Raised in the Adirondack Mountains of upstate New York, Lee became interested in folk music while in high school. During college, he became familiar with the music and stories of the Southern Appalachian Mountains, as well as of the Adirondacks. He wanted to learn the music and stories from traditional sources--people who had them as part of their culture and community for generations. He also collected songs and stories from other parts of the world, including England, Scotland, Central Asia, Columbia and the Amazon region of Peru.
Lee currently works as a folk singer, story teller and outdoor leader, performing at concerts, workshops, Elderhostels, festivals, camps and schools. He leads hikes, canoe trips and guides whitewater rafts. He plays various instruments, including the five-string banjo, various guitars, the Appalachian dulcimer, the mouth bow, the Cherokee flute and the Cherokee rattle, as well as the Native American drum.
Recently, Lee released the CD FROM THE APPALACHIANS and is currently working on a new CD of folk songs from the Adirondacks. In August 2003, Lee recorded with Chinese pipa artist Wu Man, who has recorded with Yo Yo Ma and the Kronos Quartet. He is currently working on a book of Adirondak ballads and folk songs as recorded by Majorie Lansing Porter in the 1940's and 1950's. In addition to having performed throughout much of the eastern United States and Canada as well as Scotland and Tashkent, Lee appears regularly at the Asheville Mountain Dance and Folk Song Festival and the Lake Junaluska Folk Festival.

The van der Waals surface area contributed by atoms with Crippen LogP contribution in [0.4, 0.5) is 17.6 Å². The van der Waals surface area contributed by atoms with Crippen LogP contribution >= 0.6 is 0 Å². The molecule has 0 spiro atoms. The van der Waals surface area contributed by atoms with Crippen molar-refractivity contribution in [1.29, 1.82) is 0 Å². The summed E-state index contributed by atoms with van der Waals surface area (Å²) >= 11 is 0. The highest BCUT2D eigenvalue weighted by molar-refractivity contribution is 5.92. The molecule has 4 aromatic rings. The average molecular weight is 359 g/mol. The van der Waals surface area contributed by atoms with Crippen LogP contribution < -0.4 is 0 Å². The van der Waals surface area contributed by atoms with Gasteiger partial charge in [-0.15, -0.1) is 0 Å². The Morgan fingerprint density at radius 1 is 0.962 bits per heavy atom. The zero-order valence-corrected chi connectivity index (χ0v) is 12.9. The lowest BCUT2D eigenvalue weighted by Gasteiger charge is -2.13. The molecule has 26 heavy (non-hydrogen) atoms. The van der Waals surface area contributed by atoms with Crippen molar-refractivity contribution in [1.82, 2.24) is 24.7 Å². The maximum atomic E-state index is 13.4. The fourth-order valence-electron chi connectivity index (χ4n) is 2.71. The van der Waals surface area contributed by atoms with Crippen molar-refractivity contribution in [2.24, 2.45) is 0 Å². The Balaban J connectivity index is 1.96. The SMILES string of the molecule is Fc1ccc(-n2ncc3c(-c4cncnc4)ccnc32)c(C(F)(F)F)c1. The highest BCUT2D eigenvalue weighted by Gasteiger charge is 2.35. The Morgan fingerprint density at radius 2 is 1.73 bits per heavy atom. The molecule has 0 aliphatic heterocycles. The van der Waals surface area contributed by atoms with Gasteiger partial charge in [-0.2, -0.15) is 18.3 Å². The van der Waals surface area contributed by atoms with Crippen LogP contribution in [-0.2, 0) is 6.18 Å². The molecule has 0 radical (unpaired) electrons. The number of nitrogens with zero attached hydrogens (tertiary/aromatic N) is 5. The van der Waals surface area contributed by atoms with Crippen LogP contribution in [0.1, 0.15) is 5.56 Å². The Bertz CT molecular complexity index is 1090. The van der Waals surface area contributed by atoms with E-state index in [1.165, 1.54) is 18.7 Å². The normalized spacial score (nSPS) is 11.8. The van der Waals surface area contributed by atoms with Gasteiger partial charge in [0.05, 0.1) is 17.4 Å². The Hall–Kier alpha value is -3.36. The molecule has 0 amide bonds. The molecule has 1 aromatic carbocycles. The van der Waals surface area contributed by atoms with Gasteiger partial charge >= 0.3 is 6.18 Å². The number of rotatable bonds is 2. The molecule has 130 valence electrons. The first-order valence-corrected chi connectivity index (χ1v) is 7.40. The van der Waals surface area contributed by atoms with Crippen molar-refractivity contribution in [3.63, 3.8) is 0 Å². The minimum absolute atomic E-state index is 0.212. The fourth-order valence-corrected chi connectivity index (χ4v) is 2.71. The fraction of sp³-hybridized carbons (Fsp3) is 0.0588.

Lee did the music and voice-over for the documentary video The Nantahala: Land of the Noonday Sun. He has participated in artist-in-residence programs with the South Carolina Arts Commission, the North Carolina Arts Council, the Tennessee Performing Arts Foundation & the Georgia Arts Council.
To contact Lee for further information or for booking information, contact him directly at the address or phone number below.